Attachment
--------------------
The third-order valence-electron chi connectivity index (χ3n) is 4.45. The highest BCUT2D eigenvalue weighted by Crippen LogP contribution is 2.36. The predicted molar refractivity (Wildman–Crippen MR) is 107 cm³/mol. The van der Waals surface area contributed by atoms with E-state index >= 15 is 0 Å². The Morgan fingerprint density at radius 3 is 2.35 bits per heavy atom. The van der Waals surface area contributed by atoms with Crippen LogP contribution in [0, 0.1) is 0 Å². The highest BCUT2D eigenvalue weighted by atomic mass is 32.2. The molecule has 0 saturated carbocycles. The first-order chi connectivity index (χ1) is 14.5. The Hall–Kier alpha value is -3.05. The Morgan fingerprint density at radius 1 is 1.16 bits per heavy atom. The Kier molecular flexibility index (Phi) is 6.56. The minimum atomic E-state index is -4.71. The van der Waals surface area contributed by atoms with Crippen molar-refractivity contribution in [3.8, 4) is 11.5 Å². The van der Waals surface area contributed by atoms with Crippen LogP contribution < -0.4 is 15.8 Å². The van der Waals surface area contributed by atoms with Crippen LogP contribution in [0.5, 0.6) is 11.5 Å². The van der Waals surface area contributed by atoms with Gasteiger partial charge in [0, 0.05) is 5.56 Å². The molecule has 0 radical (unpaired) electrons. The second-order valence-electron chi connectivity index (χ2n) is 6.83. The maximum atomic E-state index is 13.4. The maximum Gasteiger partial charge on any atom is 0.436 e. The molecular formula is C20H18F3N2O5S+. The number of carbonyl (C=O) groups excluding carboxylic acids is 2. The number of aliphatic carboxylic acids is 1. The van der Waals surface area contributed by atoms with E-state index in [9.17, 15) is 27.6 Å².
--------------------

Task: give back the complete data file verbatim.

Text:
The third-order valence-electron chi connectivity index (χ3n) is 4.45. The highest BCUT2D eigenvalue weighted by Crippen LogP contribution is 2.36. The predicted molar refractivity (Wildman–Crippen MR) is 107 cm³/mol. The van der Waals surface area contributed by atoms with E-state index >= 15 is 0 Å². The Morgan fingerprint density at radius 3 is 2.35 bits per heavy atom. The van der Waals surface area contributed by atoms with Crippen LogP contribution in [0, 0.1) is 0 Å². The highest BCUT2D eigenvalue weighted by atomic mass is 32.2. The molecule has 0 saturated carbocycles. The first-order chi connectivity index (χ1) is 14.5. The Hall–Kier alpha value is -3.05. The Morgan fingerprint density at radius 1 is 1.16 bits per heavy atom. The Kier molecular flexibility index (Phi) is 6.56. The minimum atomic E-state index is -4.71. The van der Waals surface area contributed by atoms with Crippen molar-refractivity contribution in [3.8, 4) is 11.5 Å². The van der Waals surface area contributed by atoms with Crippen LogP contribution < -0.4 is 15.8 Å². The van der Waals surface area contributed by atoms with Crippen LogP contribution in [0.5, 0.6) is 11.5 Å². The van der Waals surface area contributed by atoms with Gasteiger partial charge in [0, 0.05) is 5.56 Å². The molecule has 0 radical (unpaired) electrons. The second-order valence-electron chi connectivity index (χ2n) is 6.83. The maximum atomic E-state index is 13.4. The maximum Gasteiger partial charge on any atom is 0.436 e. The molecular formula is C20H18F3N2O5S+. The number of carbonyl (C=O) groups excluding carboxylic acids is 2. The number of aliphatic carboxylic acids is 1. The van der Waals surface area contributed by atoms with E-state index in [9.17, 15) is 27.6 Å².